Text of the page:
NB: This is a viewpoint by Eddie Robb, managing director for Make It Social.
The market is at a tipping point. Millennials are poised to become the dominant consumer segment globally, tipped to spend $200 million annually from 2017.
Businesses must begin to put themselves in the high top sneakers of Generation Y in order to stay relevant and responsive. Firms which are ignorant of this growth market, unwilling or unable to tweak traditional approaches in their business, may well be left at the starting gate.
So, are you ready?
A lot has been written about so-called Millennials. So much so that Generation Y, Generation We and Generation Me, to use the imposed vernacular, are likely to become the most studied cohorts of all time, although theory is not concrete as to who exactly constitutes genuine Gen Y status. Assertions range from births between 1982 and 2004 (Strauss and Howe) to between 1980-2000 (Goldman Sachs).
Broadly speaking though, we’re talking about today’s 16-35-years-olds who grew up in an era seismically defined by technology, globalisation and financial unrest.
Oddly – perhaps because I’m one myself – much of what is written in the business and marketing press on Millennials seems to have a curiously slippery grasp of this demographic, often representing it as mercurial, impulsive and hermetic.
There seems to be a cautiousness about how best to capture this unknown market, fortified with its own morals and ethics seemingly at odds with those of the corporations keen to court it.
In fact, Deloitte’s Millennial Survey 2015 revealed that 75% believed “businesses [are] focussed on their own agendas rather than helping to improve society” – a key concern for a globally- and socially-conscious youth market.
To understand how best to respond to Millennials in the travel sector, we’ve got to take a look at the formational socio-economic forces at play. On a macro level, the two main pressures on 16-to-35-year-olds have been the post-recession economy and the digital world.
These financial and social pressures have exerted an iconic influence, giving rise to the ‘extended youth phase’ or ‘emerging adulthood’ in youth theory.
Pew Research Centre has done much meaningful work in profiling this area, identifying that “millennials in adulthood” are “detached from institutions and network with friends”.
So far, so obvious.
So too is the fact that young people in this cohort entered higher education more readily and exited with more debt than prior generations.
The financial crisis of 2007/2008 gave rise to austerity, a shrinking and unstable jobs market and high youth unemployment. Many young people opted to live at home for longer and rely more heavily on the ‘bank of mum and dad’.
Marriage, buying a house and starting a family – the norms of previous Generation X and Baby Boomers – were put off as a result. And of course it is Generation X and the Baby Boomers who are running the businesses trying to grasp the Gen Y baton.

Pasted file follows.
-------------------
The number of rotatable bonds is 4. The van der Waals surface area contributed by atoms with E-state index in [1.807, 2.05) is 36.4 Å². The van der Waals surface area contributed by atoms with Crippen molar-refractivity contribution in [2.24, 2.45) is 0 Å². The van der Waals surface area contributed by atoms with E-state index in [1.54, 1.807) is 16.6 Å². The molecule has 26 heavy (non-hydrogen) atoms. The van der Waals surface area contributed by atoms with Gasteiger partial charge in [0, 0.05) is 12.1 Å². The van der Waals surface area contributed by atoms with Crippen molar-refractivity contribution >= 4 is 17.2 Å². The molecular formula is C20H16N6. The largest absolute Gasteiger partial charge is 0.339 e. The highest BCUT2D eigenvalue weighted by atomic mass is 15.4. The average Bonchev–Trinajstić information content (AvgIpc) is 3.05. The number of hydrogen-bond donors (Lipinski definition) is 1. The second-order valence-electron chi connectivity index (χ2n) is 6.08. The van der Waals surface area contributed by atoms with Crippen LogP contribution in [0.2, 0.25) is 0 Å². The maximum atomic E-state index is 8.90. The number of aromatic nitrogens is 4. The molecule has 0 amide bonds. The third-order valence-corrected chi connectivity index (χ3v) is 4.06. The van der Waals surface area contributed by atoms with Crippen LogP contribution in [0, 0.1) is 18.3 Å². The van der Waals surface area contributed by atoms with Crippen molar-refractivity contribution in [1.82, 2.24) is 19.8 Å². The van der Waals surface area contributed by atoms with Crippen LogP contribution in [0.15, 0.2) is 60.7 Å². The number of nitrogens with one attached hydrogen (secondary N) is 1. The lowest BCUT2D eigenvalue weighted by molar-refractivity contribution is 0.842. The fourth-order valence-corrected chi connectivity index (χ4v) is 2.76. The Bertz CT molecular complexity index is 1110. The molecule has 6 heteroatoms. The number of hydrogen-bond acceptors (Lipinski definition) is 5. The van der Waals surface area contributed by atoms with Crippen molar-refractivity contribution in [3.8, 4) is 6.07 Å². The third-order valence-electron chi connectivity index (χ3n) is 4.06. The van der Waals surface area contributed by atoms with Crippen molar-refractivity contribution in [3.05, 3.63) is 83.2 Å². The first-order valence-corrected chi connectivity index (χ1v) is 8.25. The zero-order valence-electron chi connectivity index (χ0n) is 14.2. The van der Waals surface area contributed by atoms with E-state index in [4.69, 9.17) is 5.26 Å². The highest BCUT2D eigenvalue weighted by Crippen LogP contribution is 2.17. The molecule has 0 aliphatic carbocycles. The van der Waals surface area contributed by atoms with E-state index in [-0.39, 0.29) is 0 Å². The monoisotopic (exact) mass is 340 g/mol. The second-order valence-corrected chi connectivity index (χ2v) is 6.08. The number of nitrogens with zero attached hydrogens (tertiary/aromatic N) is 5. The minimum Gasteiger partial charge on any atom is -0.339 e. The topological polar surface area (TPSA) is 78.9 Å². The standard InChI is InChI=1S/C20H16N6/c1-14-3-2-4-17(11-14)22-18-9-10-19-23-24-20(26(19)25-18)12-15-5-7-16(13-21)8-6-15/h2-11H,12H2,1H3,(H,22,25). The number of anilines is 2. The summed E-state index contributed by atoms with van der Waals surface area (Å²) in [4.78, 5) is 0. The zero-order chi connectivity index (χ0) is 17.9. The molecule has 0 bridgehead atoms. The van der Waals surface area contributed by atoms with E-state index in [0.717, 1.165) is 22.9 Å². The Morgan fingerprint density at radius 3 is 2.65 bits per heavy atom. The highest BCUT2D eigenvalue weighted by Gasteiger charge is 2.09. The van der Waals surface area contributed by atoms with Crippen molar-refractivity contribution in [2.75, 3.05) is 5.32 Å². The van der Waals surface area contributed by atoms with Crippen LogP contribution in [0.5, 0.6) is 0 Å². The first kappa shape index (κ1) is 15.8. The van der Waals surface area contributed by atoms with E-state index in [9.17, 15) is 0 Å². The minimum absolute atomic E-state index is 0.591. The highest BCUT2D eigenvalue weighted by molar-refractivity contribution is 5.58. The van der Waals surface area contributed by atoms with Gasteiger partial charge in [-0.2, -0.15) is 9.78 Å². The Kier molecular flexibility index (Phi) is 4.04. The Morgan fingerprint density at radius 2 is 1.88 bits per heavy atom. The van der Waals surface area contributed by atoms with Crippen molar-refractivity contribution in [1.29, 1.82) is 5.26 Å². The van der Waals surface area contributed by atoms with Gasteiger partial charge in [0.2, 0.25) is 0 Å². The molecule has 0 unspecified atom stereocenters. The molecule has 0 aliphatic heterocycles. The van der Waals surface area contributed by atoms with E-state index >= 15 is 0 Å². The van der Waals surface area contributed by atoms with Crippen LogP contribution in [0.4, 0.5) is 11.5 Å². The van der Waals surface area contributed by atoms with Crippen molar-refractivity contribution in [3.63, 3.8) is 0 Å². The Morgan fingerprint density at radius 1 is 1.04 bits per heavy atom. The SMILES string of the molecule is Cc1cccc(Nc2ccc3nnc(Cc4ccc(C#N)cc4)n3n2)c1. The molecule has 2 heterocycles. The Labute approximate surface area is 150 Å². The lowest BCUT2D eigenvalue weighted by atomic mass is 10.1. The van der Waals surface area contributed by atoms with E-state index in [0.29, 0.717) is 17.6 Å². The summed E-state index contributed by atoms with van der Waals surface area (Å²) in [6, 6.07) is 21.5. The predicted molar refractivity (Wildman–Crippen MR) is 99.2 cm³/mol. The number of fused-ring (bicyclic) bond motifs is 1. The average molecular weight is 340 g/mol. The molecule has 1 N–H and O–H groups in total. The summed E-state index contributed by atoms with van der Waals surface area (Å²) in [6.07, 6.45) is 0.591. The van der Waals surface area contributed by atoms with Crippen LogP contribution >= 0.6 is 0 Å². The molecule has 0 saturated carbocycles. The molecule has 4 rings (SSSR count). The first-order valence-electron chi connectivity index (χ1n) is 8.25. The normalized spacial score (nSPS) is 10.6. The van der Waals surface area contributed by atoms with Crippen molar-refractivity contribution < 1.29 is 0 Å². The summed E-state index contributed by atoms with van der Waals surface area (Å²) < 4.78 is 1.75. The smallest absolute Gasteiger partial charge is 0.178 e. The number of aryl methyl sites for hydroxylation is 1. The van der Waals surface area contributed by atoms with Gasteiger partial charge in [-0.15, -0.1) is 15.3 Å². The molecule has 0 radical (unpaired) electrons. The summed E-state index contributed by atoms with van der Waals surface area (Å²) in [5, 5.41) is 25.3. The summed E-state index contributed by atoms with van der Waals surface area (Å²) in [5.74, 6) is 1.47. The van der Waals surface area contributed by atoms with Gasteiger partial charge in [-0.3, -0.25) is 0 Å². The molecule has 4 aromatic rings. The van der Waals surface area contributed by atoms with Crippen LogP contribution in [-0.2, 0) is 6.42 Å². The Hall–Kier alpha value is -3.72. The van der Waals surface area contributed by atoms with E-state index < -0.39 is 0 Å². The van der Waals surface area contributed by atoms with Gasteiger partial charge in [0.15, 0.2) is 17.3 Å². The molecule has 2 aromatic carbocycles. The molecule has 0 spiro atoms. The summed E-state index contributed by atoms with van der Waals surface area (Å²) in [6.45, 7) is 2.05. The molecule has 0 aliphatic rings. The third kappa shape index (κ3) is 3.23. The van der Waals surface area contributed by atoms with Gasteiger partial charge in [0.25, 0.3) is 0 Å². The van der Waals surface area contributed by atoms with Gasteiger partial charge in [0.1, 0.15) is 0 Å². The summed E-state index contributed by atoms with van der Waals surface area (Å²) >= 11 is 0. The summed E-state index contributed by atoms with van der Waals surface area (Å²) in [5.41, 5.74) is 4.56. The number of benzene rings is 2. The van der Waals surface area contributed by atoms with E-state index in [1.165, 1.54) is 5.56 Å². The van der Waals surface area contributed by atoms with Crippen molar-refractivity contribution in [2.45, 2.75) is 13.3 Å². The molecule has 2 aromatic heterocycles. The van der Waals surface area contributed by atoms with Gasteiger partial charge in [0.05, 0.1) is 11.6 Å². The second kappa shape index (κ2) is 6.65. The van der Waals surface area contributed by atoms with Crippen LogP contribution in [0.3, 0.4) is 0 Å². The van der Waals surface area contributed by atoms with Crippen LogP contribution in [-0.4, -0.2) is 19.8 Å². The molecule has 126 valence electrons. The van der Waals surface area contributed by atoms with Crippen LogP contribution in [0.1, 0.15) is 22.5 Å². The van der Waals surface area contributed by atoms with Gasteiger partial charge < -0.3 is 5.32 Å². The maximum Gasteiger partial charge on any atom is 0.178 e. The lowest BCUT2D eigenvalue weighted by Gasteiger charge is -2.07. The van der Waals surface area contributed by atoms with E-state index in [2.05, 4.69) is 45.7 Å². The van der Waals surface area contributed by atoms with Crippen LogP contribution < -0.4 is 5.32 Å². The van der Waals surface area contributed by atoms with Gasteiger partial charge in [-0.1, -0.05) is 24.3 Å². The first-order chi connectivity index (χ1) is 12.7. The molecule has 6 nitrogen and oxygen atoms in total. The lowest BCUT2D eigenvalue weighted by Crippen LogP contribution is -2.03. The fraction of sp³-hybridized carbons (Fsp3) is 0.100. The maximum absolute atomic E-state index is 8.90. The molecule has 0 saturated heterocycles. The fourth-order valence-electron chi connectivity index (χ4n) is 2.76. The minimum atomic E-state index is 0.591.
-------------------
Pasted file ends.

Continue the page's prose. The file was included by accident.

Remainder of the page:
It seems as if the chasm between Generation X and Y is ever-widening. Young people surrounded by technology turn to online social communities and global networks for their sense of belonging.
As we’re the first generation to grow up digitally native, change management has been hot on the lips of forward-looking businesses and marketers desperate to understand and capture a slice of this 17 million strong pie in the UK alone.
So how should this macro context inform the travel industry? Well, we’ve got to start considering how it influences the way consumers book their travel experiences, because it is changing.
As things stand, the theory and practice of the online booking flow has changed very little, if at all, in the twenty years or so that the internet has been around.
For sure, businesses such as HotelTonight have captured the mobile-led spontaneity required by Millennials to create a new paradigm, but examples like this are few and far between.
The online booking flow remains predominantly one-person centric, especially in the standard group booking model.
To digital natives this is anachronistic – it offers no visible insight into what your friends are up to; forces a ‘group leader’ to collect monies and pay for everyone else upfront or try to chase payment from friends later; it creates frustration for the group leader who has to provide the entire group’s booking information over the telephone or via a couple of isolating booking web pages.
In short, it’s a hassle, it’s boring and it’s unintuitive – of course, these groups could co-ordinate their schedules, meet up at a high street travel agent and spend an afternoon doing it manually via a ‘consultant’.
But find me a millennial who’s done this and I’ll eat my baseball cap.
The industry needs to rethink the booking flow and here’s a few pointers in the right direction.
Be part of the social conversation, but don’t try to control it
With the prevalence of social media and mobile devices, access to ‘the group’ and friends online needs to be omnipresent.
Steve Weiner, co-founder of Wharton FinTech and a Millennial himself, recently told business delegates: “We [millennials] don’t want to have a one-to-one relationship with you…we look at building trust based on what our peers tell us via social media”